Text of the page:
BEIJING/SHANGHAI—The Chinese capital Beijing shut dozens of metro stations and bus routes on Wednesday in its campaign to stop the spread of COVID-19.
The Chinese regime’s uncompromising battle against the coronavirus, which is believed to have emerged in Wuhan city in late 2019, is undermining its growth and hurting the international companies invested there, according to the latest forecasts and data.
The central city of Zhengzhou, home to 12.6 million people and a factory of Apple’s iPhone manufacturer Foxconn, announced work-from-home and other COVID-19 curbs for the coming week late on Tuesday, joining dozens of big cities under some form of lockdown.
The capital shut more than 60 subway stations, about 15 percent of the network, and 158 bus routes, service providers said. Most of the suspended stations and routes are in the Chaoyang district, the epicenter of Beijing’s outbreak.
With dozens of new cases a day, the Chinese regime hopes that mass testing will find and isolate the virus before it spreads.
China’s COVID-19 data is difficult to verify, as the Chinese regime routinely suppresses or alters information.
The city of 22 million people has closed schools, restaurants, gyms, and entertainment venues, as well as some businesses and residential buildings in high-risk areas.
In what will be a worrying sign for Beijing residents, workers in protective gear were seen setting up a two-meter high blue metal wall around a residential complex, with a sign at the gate reading “Entry only. No exit.”
Twelve out of 16 Beijing districts conducted the second of three rounds of tests this week, having done three screenings last week.
In Shanghai, there’s no end in sight for the lockdown.
After more than a month, most people in mainland China’s biggest city are still not allowed to leave their housing compounds.
Some residents have benefited from a tentative easing of precautions since Sunday, with usually just one member of a household allowed out for a quick stroll and grocery shopping.
The strict isolation has fueled rare outbursts of discontent, with social media users playing a cat-and-mouse game with censors to keep evidence of the hardship circulating.
Some have turned to blockchain technology to protect videos, photos, and artwork around the topic from deletion.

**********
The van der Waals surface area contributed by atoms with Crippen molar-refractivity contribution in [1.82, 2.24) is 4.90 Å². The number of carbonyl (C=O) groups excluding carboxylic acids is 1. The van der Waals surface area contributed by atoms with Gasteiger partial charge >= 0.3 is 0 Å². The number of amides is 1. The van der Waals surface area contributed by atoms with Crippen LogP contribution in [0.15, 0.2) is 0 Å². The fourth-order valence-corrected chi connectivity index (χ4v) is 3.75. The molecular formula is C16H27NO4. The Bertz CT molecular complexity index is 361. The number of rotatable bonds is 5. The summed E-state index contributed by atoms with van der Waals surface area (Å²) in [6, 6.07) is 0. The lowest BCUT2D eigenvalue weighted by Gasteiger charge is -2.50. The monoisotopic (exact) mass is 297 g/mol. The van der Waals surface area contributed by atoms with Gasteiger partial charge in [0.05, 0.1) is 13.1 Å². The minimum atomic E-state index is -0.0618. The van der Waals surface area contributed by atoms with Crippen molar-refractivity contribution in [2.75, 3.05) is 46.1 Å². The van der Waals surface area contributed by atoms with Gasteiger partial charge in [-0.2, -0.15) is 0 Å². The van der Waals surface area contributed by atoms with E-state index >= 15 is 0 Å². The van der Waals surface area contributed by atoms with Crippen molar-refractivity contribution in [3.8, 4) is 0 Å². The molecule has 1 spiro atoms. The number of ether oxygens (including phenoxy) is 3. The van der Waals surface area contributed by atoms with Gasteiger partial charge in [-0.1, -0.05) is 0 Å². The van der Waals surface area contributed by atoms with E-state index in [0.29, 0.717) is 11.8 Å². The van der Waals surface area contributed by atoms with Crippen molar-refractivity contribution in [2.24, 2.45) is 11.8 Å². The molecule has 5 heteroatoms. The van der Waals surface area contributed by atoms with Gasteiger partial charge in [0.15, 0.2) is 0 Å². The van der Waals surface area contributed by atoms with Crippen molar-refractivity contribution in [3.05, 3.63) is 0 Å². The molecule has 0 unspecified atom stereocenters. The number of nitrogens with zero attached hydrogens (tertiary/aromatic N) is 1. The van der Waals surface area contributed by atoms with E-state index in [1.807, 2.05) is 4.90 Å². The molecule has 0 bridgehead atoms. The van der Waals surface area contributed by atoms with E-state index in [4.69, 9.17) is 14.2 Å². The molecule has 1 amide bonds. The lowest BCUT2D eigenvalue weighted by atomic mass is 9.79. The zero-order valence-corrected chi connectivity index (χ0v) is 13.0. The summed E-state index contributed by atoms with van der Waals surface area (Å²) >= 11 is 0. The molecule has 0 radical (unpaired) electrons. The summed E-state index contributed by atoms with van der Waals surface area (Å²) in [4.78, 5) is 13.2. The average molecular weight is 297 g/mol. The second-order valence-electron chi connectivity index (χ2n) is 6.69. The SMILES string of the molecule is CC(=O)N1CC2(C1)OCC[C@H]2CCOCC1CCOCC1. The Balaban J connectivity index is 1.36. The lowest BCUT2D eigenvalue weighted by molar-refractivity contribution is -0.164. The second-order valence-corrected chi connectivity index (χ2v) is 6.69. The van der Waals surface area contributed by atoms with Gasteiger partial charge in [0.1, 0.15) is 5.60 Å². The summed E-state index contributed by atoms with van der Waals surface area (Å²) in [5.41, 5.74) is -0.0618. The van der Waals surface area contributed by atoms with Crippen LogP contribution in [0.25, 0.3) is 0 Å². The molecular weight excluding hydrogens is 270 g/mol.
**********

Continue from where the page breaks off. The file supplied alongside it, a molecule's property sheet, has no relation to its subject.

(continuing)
Such acts of defiance are awkward for the ruling Communist Party in a sensitive year in which Chinese leader Xi Jinping is expected to secure a third term.
Growth Forecast Cut
The regime’s zero-COVID policy is hurting domestic consumption and factory output, disrupting key global supply chains and shrinking revenues for some of the biggest international brands, such as Apple, Gucci-parent Kering, and Taco Bell-owner Yum China.
Capital Economics estimates COVID-19 has spread to areas generating 40 percent of China’s output and 80 percent of its exports.
“Recent mobility trends suggest that China’s growth momentum deteriorated significantly in April, with traffic congestion, subway passenger volume and other high-frequency indicators at their weakest since … early 2020,” Fitch Ratings said in a note.
Fitch cut its 2022 growth forecast to 4.3 percent, from 4.8 percent, well below China’s official 5.5 percent target.
Starbucks Corp. said on Tuesday its sales in China, where the chain has rapidly expanded in recent years, declined 23 percent, overshadowing 12 percent growth in North America.
Foxconn said on Wednesday it was continuing production in Zhengzhou.
Numerous factories were shut after Shanghai went into lockdown from March. While some have started reopening, getting workers back, while dealing with snarled supply chains, has proven difficult.
International trade is also facing disruption.
A study by Royal Bank of Canada analysts found that a fifth of the global container ship fleet was stuck in ports.
At Shanghai’s port, 344 ships were awaiting berth, a 34 percent increase over the past month. Shipping something from a warehouse in China to one in the United States takes 74 days longer than usual, they said.